The last 12 months (ended 6/30/2019) have certainly seen a lot of big up and down moves in financial markets. You can see this in official volatility measures, like the Chicago Board Options Exchange (CBOE) VIX index¹, with average levels over the 2018-19 year about 25% higher compared to the prior two years. You can also see it in monthly stock returns. For example, over the last 30 years the S&P 500 stock index has experienced a monthly change of +/- 2% about half the time. But in the last year there was only one month that did not approach or exceed that level! Some months were exceedingly positive (January, April, and June for example), and some months exceedingly negative (October, December and May were particularly nasty, each posting results worse than -6%!). Not to be outdone, the 10-year Treasury yield declined from 3.15% on 10/31/2018 to 2.00% at the end of June - a dramatic move in only eight months.
This kind of price action reminds me of the story often attributed to the late Ralph Wanger, former portfolio manager of Columbia Acorn Fund. Wanger likened "the stock market" to an excited dog on a very long leash, being walked in Central Park in New York City. In his story Wanger noted that the dog was being walked from Columbus Circle, through Central Park, to the Metropolitan Museum. At any moment there could be no telling what might grab the dog's attention and which way the dog would run - but in the long run, an observer would know that the dog was heading northeast at an average speed of about three miles per hour. It seemed astounding to Wanger that all stock market participants, big and small, seem to have their eye on the dog, and not on the owner.
It's hard to avoid investing's daily scoreboard. Reporting on the day's market action and the supposed "causes" of that activity are part of most news forums. What's happening in "the market" is often part of social discourse. And there's the monthly brokerage statements highlighting our paper gains and losses for the last 30 days or so. Just another part of the deluge of data in our lives.
But this is not another "ignore the noise and carry on!" sermon. Far from it - risk management in investing is as important today as ever. Complacency is ill-advised. Rather, I want to stress that it's critical to understand the utility of the information we see. In other words, am I even looking at the right scoreboard? Is this actionable data? What are the right questions to ask about what I'm seeing?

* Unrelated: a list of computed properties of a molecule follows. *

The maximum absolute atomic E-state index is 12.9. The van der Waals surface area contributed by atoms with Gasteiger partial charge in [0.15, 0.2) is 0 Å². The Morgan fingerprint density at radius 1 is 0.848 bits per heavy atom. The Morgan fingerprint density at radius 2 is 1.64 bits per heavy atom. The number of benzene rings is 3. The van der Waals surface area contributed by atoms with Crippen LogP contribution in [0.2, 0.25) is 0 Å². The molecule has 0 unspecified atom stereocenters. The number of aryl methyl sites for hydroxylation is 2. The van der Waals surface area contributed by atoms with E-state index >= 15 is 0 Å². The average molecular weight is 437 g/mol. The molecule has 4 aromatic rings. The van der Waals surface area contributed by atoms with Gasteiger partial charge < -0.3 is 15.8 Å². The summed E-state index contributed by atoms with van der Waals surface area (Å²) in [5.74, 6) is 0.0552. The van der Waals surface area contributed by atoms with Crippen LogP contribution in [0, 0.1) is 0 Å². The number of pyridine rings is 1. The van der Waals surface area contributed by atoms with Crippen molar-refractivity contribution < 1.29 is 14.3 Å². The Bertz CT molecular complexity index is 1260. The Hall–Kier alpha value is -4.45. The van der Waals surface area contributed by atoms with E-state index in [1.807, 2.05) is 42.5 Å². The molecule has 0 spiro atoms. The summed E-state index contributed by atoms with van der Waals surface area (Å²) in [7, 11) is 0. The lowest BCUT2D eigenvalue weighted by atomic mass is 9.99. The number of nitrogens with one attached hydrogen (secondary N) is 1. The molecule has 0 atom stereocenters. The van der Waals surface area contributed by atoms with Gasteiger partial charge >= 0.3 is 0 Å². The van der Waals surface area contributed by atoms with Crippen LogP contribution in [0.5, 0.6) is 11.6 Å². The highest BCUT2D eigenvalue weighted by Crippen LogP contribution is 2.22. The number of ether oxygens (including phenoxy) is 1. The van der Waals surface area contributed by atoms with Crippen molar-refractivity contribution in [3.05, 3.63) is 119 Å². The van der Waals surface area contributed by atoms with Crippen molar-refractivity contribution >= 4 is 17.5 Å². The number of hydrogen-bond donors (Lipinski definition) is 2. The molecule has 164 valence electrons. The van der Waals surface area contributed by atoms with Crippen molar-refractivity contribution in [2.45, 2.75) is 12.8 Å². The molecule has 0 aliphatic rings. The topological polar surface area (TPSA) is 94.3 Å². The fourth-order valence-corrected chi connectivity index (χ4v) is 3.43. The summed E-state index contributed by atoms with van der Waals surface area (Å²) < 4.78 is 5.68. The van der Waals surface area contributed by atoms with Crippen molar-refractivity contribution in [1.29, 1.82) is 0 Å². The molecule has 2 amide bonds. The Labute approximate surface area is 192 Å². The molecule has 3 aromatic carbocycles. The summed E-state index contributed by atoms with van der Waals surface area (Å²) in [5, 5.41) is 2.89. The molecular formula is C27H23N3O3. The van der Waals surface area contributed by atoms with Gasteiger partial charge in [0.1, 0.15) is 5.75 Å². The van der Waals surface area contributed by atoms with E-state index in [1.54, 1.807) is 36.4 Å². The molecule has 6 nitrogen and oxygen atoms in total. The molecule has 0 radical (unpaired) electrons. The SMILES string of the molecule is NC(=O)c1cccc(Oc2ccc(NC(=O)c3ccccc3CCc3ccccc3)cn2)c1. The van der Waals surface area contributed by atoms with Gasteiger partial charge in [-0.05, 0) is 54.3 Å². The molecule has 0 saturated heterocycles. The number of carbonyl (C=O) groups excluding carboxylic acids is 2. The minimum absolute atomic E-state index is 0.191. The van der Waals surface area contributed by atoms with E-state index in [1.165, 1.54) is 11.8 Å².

Entrepreneurs and business builders are accustomed to reports and data on a regular basis. For them, monthly (sometimes even weekly) reports can be important. Is the plan being executed as envisioned? If not, what adjustments should be made? Financial reports are a way to verify that the actions being taken are flowing through to results. Sometimes changes need to be made - and quickly. But even in those cases it's important to be focused on the right information (key value drivers), ask questions about what factors might be impacting the data, and be thoughtful about whether useful judgements can be inferred.
But in investing, monthly reports are unlikely to offer any useful information. Frankly, even quarterly and annual data may not be helpful, but of course we diligently review those reports anyway. Like the entrepreneur, we should be asking: am I looking at the right information? What's the context for these results? Is this actionable information? But unlike the entrepreneur, our investing instincts should be counterintuitive - price drops should be seen first as a source of opportunity and not as a problem. Price gains should be viewed as a diminution of opportunity. When prices fall the first question is, should I be a buyer? When prices go up the first question becomes, should I be a seller? For most investors most of the time the answer will be no (on both counts). But by learning to respond to financial market gyrations in this way, we can create a more constructive mindset and save ourselves from some poor decision-making².
Whether entrepreneur or investor, figure out the data that is most important (that's the owner in Wanger's story). Then set up your scoreboard so you don't get distracted by the dog.
1. CBOE VIX measures implied volatility for short-term call and put options on the S&P 500 stock index.
2. Inferior returns experienced by stock fund investors relative to the funds themselves due to poor investor buy and sell timing has been well documented by Research Affiliates, Morningstar, and others.